Epsilon Eridani (the proper name is Ran[2]) is a star with one extrasolar planet similar to Jupiter. It is an orange-hued main-sequence star of magnitude 3.7, 10.5 light-years from Earth. Its one planet, with an approximate mass of one Jupiter mass, has a period of 7 years.[1]


The Eridanus Supervoid is a large supervoid (an area of the universe devoid of galaxies) discovered (As of 2007). At a diameter of about one billion light years it is the second largest known void, superseded only by the Giant Void in Canes Venatici. It was discovered by linking a "cold spot" in the cosmic microwave background to an absence of radio galaxies in data of the United States National Radio Astronomy Observatory's Very Large Array Sky Survey.[3] There is some speculation that the void may be due to quantum entanglement between our universe and another.[4][5]

Deep-sky objects

NGC 1535 is a small blue-gray planetary nebula visible in small amateur telescopes, with a disk visible in large amateur instruments. 2000 light-years away, it is of the 9th magnitude.[1]

A portion of the Orion Molecular Cloud Complex can be found in the far northeastern section of Eridanus. IC 2118 is a faint reflection nebula believed to be an ancient supernova remnant or gas cloud illuminated by nearby supergiant star Rigel in Orion.

Eridanus contains the galaxies NGC 1232, NGC 1234, NGC 1291 and NGC 1300, a grand design barred spiral galaxy.

NGC 1300 is a face-on barred spiral galaxy located 61 (plus or minus 8) million light-years away. The center of the bar shows an unusual structure: within the overall spiral structure, a grand design spiral that is 3,300 light-years in diameter exists.[6] Its spiral arms are tightly wound.[7]

Meteor showers

The Nu Eridanids, a recently discovered meteor shower, radiate from the constellation between August 30 and September 12 every year; the shower's parent body is an unidentified Oort cloud object.[8] Another meteor shower in Eridanus is the Omicron Eridanids, which peak between November 1 and 10.[9]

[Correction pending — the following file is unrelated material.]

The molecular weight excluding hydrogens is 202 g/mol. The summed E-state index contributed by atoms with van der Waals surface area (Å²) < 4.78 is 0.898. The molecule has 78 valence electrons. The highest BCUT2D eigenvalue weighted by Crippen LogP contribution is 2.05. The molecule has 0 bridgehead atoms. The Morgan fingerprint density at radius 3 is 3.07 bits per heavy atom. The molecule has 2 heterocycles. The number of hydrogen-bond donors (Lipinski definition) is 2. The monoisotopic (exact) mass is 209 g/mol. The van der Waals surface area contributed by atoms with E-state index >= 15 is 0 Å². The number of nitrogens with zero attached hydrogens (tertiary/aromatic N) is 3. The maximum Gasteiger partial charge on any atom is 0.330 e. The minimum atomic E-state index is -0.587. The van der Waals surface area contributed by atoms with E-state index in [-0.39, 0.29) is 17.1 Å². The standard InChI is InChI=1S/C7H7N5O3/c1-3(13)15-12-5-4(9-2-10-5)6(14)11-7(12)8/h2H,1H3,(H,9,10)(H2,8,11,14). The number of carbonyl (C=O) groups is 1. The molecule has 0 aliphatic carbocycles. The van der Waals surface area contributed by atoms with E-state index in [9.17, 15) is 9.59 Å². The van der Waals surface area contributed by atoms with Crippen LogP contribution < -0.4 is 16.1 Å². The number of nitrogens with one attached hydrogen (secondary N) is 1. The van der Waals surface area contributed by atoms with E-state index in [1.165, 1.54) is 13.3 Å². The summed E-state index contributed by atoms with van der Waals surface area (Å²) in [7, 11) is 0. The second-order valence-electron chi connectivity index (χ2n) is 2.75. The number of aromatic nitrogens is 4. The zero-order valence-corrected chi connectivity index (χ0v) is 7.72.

Cetus dips his paws into Eridanus in this plate from Urania's Mirror (1825).

Eridanus is depicted in ancient sky charts as a flowing river, starting from Orion and flowing in a meandering fashion past Cetus and Fornax and into the southern hemispheric stars. Johann Bayer's Uranometria depicts the river constellation as a flowing river.[10]

History and mythology

According to one theory, the Greek constellation takes its name from the Babylonian constellation known as the Star of Eridu (MUL.NUN.KI). Eridu was an ancient city in the extreme south of Babylonia; situated in the marshy regions it was held sacred to the god Enki-Ea who ruled the cosmic domain of the Abyss - a mythical conception of the fresh-water reservoir below the Earth's surface.[11]

Eridanus is connected to the myth of Phaethon, who took over the reins of his father Helios' sky chariot (i.e., the Sun),[1] but didn't have the strength to control it and so veered wildly in different directions, scorching both Earth and heaven. Zeus intervened by striking Phaethon dead with a thunderbolt and casting him to Earth. The constellation was supposed to be the path Phaethon drove along; in later times, it was considered a path of souls. Since Eridanos was also a Greek name for the Po (Latin Padus), in which the burning body of Phaethon is said by Ovid to have extinguished, the mythic geography of the celestial and earthly Eridanus is complex.[12]